"I don't enjoy winning, and I don't enjoy losing. I just don't enjoy playing any more." Nobody ever expected to hear these words from the primly determined lips of Chris Evert -- least of all of the age of 25.
She has been called a "Tennis Machine" -- the female athlete as computer. Coached by her teaching- pro father from the age of six, she was, it seemed, programmed to win.
"Enjoy" or not "enjoy" -- what did that have to do with it? From her earliest pictures with a racquet, Chris's face looked as expressionless as a baby Buddha, showing neither pleasure nor disappointment -- only concentration.
At a time when people -- above all, women -- were letting it all hang out, she remained inscrutable. "The Ice Maiden" the sports writers dubbed her.
Now Chris Evert has done a very emotional thing: she has retired. And the people who, for almost ten years, explained her so patly as Total Competitor now have equally pat explanations for why she has done what they would never, never have predicted -- dropped out.
First, the Evert-explainers have resorted to a favorite concept of the sportswriter -- pride. Chris has been soundly beaten for nearly a year now by Martina Navratilova and, worse, by teen-ager Tracy Austin. Pride will not allow this woman, number one for so long, to stumble along as number three. Or so we are suddenly being told.
When any championship athlete retires, pride is the standard all-purpose explanation, and it half-works at 35. But at 25? In the case of an athlete in her prime, the proud-exit theory just will not hold, even for sports fans, who tend to favor a single explanation for everything almost as much as politicians.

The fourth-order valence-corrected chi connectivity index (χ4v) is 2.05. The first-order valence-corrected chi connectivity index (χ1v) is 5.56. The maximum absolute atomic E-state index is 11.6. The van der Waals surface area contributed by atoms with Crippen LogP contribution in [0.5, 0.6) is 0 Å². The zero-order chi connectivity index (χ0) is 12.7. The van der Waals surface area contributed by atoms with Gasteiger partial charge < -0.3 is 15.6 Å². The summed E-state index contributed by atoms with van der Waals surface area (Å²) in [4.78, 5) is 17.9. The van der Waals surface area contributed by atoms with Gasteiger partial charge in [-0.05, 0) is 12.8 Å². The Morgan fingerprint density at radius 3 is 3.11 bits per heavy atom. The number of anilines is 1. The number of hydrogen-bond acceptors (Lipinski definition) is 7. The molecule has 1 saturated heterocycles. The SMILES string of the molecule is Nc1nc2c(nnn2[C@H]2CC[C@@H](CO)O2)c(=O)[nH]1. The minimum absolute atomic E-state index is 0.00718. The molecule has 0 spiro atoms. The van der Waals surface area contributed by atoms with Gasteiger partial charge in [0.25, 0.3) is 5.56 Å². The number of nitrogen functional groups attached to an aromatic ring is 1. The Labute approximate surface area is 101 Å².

A backup story clearly is necessary, and the Evert- explainers have one. Chris's marriage to the British tennis player John Lloyd, it is said, has broken her concentration as nobody on court ever could.
Nothing survives like a cliche. Having implied for a decade that Chris became a champion because she was an incomplete human being with her heart in deep freeze, the Evert-explainers now stand the cliche on its head and argue that she must inevitably lose tennis matches because she has, at last, become human.
Would anybody, since the days of Samson, dare offer the same explanation for the decline of a male athlete?
Furthermore, nobody who has seen Chris Evert off the court, even if only during the formality of a postmatch interview, could ever think of her as "Ice Maiden." She is a warm conspicuously intelligent, and rather witty young woman who brings a lot more to life than a two-fisted backhand.
Why do we prefer our Evert-explanations, with their neat labels and tidy taglines, to the complicated person herself? Is it because what she tells us finally is that winning has not been enough?
This is a truism we are terribly fond of preaching to sports figures. But when the sports figures turn around and not only preach the message but dramatize it for us, we become confused and terrified. If Chris Evert Lloyd can walk away from all that, what does it say about our lives?
When we tut-tut piously that winning is becoming too important in sports, we imply that this obsession may creep corruptingly into everyday life. Are the facts the other way around? Has the obsession with being number one moved from everyday life into sports? Is Chris Evert Lloyd retiring, at least for the moment, from more than just tennis?
Our urgent need to explain it all suggests we are trying to explain things to ourselves rather than to her.
In retirement Chris Evert has baffled us, as she has always baffled her opponents.